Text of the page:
Lungs burning, muscles quivering, every fibre in your body telling you that this rep will be the last one, and then you do 3 more. If you’ve been there, you know how it feels. It hurts, but you just want more. I have been told by more than one person that Crossfit is the best medium for attaining this high. Coming from marathon and triathlon, I’m not so sure. However, I was more than willing to investigate.
All Shapes And Sizes
Exercise comes in all forms. One individual can have many different motivations for wanting to exercise. These can include sport specific training, improvement of health or weight loss for aesthetic reasons to name just a few. Some people can run for 26.2 miles but have the upper body strength of a five year old. Others have washboard abs but couldn’t run for a bus. My own fitness journey has seen me compete in bodybuilding, marathon running, sprinting, rugby, tae kwon do, horse riding, open water swimming, water skiing, cycling and ultimately, triathlon. Current health issues aside, I’m fitter than your typical Irish person, perhaps a little leaner and my diet (this I can definitely stand over) is more balanced and nutritionally dense than the typical Irish diet. So, its no wonder I became curious about cross fit.
Constantly Varied Functional Fitness
Cross Fit is a brand. If you want to have the term over the door, you must become an affiliate – in other words, pay a fee to call yourself a Cross Fit gym. However, many gyms all over the world operate out of a ‘box’ and do this style of training but don’t affiliate with the brand due to the very significant costs.
Howling Heart Fitness in Clonakilty. Howling Heart are not a Cross Fit gym – but their strategy is to provide constantly varied functional fitness. What does this actually mean? Well, lets look at it a little more closely. I called up to watch an intro session up McCurtain Hill last week and my review may leave you wanting more….or not.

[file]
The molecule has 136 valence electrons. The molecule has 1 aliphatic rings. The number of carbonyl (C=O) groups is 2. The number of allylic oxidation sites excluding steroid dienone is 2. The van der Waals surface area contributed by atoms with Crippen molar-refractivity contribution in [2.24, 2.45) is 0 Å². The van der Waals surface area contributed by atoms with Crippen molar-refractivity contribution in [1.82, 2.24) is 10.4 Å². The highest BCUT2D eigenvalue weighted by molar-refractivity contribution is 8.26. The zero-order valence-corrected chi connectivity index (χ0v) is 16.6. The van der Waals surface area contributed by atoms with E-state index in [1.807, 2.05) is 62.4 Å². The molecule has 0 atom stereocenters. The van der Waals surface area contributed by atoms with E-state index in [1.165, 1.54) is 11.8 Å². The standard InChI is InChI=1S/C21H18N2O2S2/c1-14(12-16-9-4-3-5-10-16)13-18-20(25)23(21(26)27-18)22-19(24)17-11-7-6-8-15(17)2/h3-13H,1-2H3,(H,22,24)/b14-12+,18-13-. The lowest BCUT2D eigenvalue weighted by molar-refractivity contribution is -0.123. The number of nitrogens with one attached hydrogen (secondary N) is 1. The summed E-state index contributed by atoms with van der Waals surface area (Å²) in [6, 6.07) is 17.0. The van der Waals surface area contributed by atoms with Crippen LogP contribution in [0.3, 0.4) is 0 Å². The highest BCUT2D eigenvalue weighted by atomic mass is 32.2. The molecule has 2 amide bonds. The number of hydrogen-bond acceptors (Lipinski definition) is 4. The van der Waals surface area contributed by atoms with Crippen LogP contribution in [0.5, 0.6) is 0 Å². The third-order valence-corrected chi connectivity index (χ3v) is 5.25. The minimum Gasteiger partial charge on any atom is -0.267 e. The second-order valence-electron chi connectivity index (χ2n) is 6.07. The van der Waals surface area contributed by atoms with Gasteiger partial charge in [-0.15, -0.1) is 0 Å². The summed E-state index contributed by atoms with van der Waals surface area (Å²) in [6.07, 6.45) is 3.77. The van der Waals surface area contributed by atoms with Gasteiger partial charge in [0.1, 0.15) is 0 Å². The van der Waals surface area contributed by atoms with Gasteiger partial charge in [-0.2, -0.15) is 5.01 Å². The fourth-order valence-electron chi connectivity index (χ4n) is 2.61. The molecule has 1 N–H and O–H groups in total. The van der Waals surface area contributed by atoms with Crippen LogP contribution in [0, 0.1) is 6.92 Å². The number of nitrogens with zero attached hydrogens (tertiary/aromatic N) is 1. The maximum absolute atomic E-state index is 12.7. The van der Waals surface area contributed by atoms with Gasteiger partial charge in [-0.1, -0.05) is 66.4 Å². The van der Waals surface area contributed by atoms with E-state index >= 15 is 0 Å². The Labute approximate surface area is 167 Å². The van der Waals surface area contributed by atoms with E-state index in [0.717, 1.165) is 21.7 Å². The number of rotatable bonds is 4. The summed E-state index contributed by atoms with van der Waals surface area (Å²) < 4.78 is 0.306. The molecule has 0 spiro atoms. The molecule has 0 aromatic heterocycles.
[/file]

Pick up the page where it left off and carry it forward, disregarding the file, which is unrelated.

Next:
I know it is ‘constantly varied’, but my first thought as I watched the group was that it was constant. The ‘advanced’ or ‘initiated’ (my own terms) group were moving constantly. How does that work, you might ask, when it comes to rest periods and recovery doing lifts? Well, this was a conditioning session so intensity is high and the aim is to provide a circuit type workout that covers leg strength endurance, upper body strength endurance, anaerobic fitness (watt bike) and I’m fairly sure that the rowers were verging into anaerobic territory too because they were going pretty hell for leather. Each station lasted 50 seconds and was followed by a 10 second rest (Im sure those involved wouldn’t agree on the term rest) and then back into the next exercise.
Within the session, the exercises are varied. But what impressed me most was during my chat with Kieran Howlin (as in Howling….as in, the big boss) was his attention to detail and his passion in describing the periodisation that they bring each client through. This caught my attention. I’ve trained in many many gyms and its (believe it or not) few who have mentioned that gem of a word to me. You see, when you are training hard, you can’t do it all the time. Well, you can, but eventually you break down. You get injured, you get sick, your training plateaus and you get frustrated. So, periodisation is the magic word that to me means ‘gains’. Ok, so now I can feel that little lust for a session start to burn quietly in the background. Lets move on to the next thing.
If I got anything wrong, please feel free to educate me on the matter and if you have anything to add about your own experience, please feel free to post it below.